"Many people believe that vitiligo is a rare disease," says National Institutes of Health-supported researcher John E. Harris, M.D., Ph.D. "It's not. It's one of the most common diseases, affecting one in 100 people worldwide."
Decades of research by professors Caroline Le Poole, Ph.D., and Dr. Harris have helped to reveal the central underpinnings of this condition.
Fifteen to 20 years ago, the autoimmune nature of vitiligo began to surface. Since then researchers have been developing an increasingly more accurate map about underlying mechanisms. This is now allowing the development of several treatments to disrupt vitiligo.
Researching more treatments
While there's no cure for vitiligo yet, there are very good treatments available today. That said, Dr. Harris, Dr. Le Poole, and other researchers are working hard to find ones that are even more effective.
"There are now four clinical trials testing Janus kinase (JAK) inhibitors," Dr. Harris notes. There were none just a few years ago.
"We're very close to having a U.S. Food and Drug Administration-approved treatment," he adds.
JAK inhibitors work to prevent the signaling of specific proteins that cause vitiligo. This kind of targeted treatment is promising, but it's still not a cure. When people with vitiligo stop the drug, the disease comes right back, in the same places it was before.
Dr. Harris and Dr. Le Poole have recently learned that they may be able to stop memory cells from allowing the disease to come back.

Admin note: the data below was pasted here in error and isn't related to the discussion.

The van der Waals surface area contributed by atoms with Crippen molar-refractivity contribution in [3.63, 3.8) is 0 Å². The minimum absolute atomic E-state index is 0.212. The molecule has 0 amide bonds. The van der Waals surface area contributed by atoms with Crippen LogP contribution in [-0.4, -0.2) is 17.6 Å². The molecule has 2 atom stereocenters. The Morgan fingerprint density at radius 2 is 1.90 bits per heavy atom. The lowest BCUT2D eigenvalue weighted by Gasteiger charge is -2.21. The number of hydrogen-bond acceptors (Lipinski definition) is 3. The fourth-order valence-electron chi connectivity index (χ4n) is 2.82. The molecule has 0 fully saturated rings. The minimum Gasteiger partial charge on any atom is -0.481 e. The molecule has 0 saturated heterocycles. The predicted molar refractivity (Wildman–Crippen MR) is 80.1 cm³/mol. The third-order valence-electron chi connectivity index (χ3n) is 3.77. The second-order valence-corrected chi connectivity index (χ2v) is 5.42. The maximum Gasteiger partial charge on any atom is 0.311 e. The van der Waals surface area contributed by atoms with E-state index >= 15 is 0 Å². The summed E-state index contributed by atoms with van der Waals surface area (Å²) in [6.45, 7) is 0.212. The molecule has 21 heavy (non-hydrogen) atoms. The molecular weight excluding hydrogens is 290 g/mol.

"Now that would be a total game changer," Dr. Harris says. "It would mean we could treat people for a short time and get years' worth of benefits."
Dr. Le Poole says their research teams are also looking to start a clinical trial for an immunosuppressant, known as a heat shock protein, that could help reverse vitiligo.
"The treatment is meant to nip the development of the disease in the bud," says Dr. Le Poole. "There are new options on the horizon."
As research continues to advance, many people with vitiligo are also embracing, rather than treating, their patches. Celebrities, such as model Winnie Harlow, and other advocates have helped inspire confidence and spread awareness.
"People are seeing the beauty in their spots," Dr. Le Poole says. "Patients are more expressive than ever before. They're presenting their disease in an open way and are being empowered to accept their skin exactly how it is."
Dr. Le Poole and Dr. Harris still want to give people with vitiligo as many treatment options as possible, so they can choose what's best for them.
"We want to keep the research going and get to a point where people can decide whether they want to embrace their spots—or not," Dr. Le Poole adds.